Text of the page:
Globalization, Economic Development and Inequality

Globalization, Economic Development and Inequality

An Alternative Perspective

New Horizons in Institutional and Evolutionary Economics series

Edited by Erik S. Reinert

The expert contributors gathered here approach underdevelopment and inequality from different evolutionary perspectives. It is argued that the Schumpeterian processes of ‘creative destruction’ may take the form of wealth creation in one part of the globe and wealth destruction in another. Case studies explore and analyse the successful 19th century policies that allowed Germany and the United States to catch up with the UK and these are contrasted with two other case studies exploring the deindustrialization and falling real wages in Peru and Mongolia during the 1990s. The case studies and thematic papers together explore, identify and explain the mechanisms which cause economic inequality. Some papers point to why the present form of globalization increases poverty in many Third World nations.

Chapter 4: Technical Progress and Obsolescence of Capital and Skills: Theoretical Foundations of Nineteenth-Century US Industrial and Trade Policy

Michael Hudson

Subjects: economics and finance, evolutionary economics, welfare economics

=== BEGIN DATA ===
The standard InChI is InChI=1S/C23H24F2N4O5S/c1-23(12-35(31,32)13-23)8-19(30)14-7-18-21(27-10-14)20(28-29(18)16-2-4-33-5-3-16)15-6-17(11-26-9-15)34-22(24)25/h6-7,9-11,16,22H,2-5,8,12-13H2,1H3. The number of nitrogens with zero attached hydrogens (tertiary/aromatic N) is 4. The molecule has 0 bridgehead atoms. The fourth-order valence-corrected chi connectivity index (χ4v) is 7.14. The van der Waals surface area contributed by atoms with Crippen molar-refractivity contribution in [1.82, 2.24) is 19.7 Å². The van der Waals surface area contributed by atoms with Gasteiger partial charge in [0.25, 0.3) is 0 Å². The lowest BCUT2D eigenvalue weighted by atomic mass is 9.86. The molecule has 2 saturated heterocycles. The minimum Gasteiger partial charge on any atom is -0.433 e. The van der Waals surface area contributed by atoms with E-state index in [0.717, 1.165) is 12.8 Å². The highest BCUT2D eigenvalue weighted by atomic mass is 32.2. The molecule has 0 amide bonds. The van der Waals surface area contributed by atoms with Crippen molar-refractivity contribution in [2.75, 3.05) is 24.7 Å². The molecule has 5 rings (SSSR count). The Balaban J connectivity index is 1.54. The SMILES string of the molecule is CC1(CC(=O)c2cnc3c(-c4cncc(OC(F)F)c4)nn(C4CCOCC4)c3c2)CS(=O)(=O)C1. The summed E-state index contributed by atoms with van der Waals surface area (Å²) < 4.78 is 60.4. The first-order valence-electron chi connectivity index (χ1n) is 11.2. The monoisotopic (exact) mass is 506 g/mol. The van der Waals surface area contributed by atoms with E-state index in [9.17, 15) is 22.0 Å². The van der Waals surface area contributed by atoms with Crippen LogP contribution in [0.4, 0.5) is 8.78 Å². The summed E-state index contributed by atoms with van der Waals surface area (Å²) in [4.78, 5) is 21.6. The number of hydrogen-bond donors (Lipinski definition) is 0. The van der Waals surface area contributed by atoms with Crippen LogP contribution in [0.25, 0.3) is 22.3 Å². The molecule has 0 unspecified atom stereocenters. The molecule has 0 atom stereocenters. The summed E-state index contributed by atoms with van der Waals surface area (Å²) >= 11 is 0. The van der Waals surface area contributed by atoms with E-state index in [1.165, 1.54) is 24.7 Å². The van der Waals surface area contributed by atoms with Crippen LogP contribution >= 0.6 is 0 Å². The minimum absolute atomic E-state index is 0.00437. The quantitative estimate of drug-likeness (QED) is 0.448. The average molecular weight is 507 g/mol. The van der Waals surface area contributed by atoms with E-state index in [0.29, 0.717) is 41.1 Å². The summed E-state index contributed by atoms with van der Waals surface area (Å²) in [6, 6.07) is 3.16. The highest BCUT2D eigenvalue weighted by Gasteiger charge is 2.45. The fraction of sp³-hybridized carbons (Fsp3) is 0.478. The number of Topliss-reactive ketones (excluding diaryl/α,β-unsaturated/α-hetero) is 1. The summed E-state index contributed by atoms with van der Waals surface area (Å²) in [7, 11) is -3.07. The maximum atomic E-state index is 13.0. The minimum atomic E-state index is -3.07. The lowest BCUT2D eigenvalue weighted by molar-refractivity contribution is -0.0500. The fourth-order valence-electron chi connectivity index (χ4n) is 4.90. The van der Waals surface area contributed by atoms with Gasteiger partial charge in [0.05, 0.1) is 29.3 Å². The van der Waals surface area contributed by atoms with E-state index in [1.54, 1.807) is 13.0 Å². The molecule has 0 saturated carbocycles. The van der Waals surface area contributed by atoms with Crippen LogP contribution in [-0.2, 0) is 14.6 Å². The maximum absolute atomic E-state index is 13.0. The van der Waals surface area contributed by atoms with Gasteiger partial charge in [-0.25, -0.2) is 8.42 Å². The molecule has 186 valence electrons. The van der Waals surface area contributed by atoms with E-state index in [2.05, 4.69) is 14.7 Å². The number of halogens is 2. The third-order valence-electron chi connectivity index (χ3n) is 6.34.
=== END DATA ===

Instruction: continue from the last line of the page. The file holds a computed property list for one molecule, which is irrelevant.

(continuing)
Michael Hudson This chapter reviews some early technological theories of competitiveness and (what often is left out of account) economic obsolescence. The implications of technological change and industrial head starts for the problem of economic backwardness in societies where progress was not occurring were analysed by mid-nineteenth-century American economists who are largely forgotten today: Calvin Colton, Henry Carey and E. Peshine Smith. These American School writers were associated with Whig (and after 1853, Republican) politicians in shaping the industrial policies that transformed the United States from a raw-materials-producing (‘Southern’) economy into the world’s major industrial power (a ‘Northern’ economy). Members of the American School, if they are discussed at all, typically are dismissed as protectionists. A more accurate name for them would be technology theorists, futurists or prototypical systems analysts. Their theory of productive powers focused on industrial and agricultural technology, especially the substitution of capital for labour and land. A quarter century ago (Hudson 1972a and 1975) I collected examples of their theorizing. More recently (Hudson 1992, especially Chapters 7 to 9) I placed them in the context of the evolution of international trade theory. But inasmuch as mainstream theory continues to ignore their remarkable contributions, it is not out of place to present a summary of their work. This chapter therefore contrasts their technological assumptions with the narrower assumptions adopted by subsequent laissez-faire orthodoxy. I conclude by suggesting some features needed to formulate a modern theory of the financial and social preconditions for international competitiveness versus backwardness. Twentieth-century...

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